The end of each year brings with it lists. Every newspaper, magazine, blog, TV show and critics group can’t help but compile a list of favorites. Inevitably, it all comes down to taste. No two lists of the year’s best films are identical because no two critics have the exact same viewpoint. While those lists are fun to read, the more interesting reflection on the year comes in the form of quantifiable lists that reflect performance. What movies sold the most tickets? Which news story dominated coverage this year?
In that spirit, we put together a list of the blog posts and articles that attracted you, our wonderful readers, in 2010. The following posts and articles received the most attention this year. Check out what your favorite job search advice was, broken down by topic:
What the workplace will look like in the future
Some of the most popular stories had to do with the jobs of tomorrow. The recession eliminated many positions and sent workers back to the classroom to learn new skills or brush up on old ones. Therefore, workers don’t want to be caught by surprise again. They want to be ahead of the trends, and these articles give a glimpse of where tomorrow’s jobs will be.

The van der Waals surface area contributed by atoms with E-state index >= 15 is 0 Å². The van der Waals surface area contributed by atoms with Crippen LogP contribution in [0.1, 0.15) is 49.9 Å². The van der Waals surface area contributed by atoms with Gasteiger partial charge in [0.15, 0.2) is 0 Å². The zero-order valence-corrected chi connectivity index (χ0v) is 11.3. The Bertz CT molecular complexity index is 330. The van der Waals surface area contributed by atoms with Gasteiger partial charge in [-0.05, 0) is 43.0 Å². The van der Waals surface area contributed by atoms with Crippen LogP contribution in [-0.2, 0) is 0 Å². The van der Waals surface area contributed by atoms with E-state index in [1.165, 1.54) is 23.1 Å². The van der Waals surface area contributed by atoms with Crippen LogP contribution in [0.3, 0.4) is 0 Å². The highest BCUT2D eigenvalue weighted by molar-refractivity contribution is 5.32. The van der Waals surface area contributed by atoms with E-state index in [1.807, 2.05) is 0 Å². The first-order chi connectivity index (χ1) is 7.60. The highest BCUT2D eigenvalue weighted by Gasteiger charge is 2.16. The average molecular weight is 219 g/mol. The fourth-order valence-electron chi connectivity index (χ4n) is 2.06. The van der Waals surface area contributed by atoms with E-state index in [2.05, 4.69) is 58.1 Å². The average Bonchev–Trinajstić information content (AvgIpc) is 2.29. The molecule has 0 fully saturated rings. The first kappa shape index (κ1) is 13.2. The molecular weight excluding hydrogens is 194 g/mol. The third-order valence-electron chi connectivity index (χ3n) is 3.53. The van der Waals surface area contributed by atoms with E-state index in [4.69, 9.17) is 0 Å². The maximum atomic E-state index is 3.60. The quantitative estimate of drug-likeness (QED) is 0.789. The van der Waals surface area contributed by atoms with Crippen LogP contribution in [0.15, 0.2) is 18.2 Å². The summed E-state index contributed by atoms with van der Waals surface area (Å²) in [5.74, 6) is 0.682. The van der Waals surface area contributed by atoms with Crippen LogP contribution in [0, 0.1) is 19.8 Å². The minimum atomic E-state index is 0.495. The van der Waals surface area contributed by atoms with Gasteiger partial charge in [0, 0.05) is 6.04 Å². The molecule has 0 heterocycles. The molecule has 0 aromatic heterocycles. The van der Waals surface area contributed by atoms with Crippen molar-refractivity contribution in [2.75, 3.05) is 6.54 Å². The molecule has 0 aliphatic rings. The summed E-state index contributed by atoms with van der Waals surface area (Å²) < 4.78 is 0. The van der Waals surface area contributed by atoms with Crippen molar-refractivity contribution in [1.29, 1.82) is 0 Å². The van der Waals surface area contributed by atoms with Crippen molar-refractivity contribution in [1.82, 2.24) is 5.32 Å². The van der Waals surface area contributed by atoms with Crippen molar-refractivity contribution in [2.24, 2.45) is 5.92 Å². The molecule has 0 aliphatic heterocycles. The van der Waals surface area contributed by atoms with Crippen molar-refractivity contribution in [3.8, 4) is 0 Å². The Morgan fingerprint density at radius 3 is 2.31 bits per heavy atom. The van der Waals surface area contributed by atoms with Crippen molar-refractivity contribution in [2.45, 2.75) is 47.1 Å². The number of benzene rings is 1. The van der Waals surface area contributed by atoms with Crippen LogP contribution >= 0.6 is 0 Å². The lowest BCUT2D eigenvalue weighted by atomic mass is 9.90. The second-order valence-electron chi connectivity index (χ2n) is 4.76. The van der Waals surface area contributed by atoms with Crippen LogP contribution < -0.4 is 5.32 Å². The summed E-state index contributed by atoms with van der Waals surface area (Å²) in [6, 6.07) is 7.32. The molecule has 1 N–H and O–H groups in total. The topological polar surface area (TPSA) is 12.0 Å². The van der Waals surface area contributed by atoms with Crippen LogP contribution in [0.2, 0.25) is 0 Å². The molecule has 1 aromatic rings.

Money, money, money, money… mooooney
What motivates us more than a paycheck? Sure, we want to help humanity and make the world a better place, but none of that is possible if we can’t afford food, shelter and clothing. Money’s always important to workers and seeing as wallets took–and continue to take–big hits from the economy, people are anxious to see where the dollars are.
Like it or not, résumés are part of every job search. That one page is a necessary evil you can’t avoid. They continue to be causes of pain and annoyance for job seekers, and these stories made it a little easier to write the kind of résumé that will get you hired.
Acing the interview
Interviews, like résumés, are unavoidable. You can complain about them or you can learn how to conquer them and beat the other job seekers. Knowing what to say, what not to say, and how to project yourself can make employers realize you’re the candidate to hire.
Finding the right job
Ultimately, what everyone wants is a job he or she loves. Or at least likes. Or at least doesn’t hate. Finding the job that doesn’t bore you, makes use of your talents, and suits your schedule isn’t easy. Not surprisingly, workers were eager to see where and how they could find the gig that fits their needs.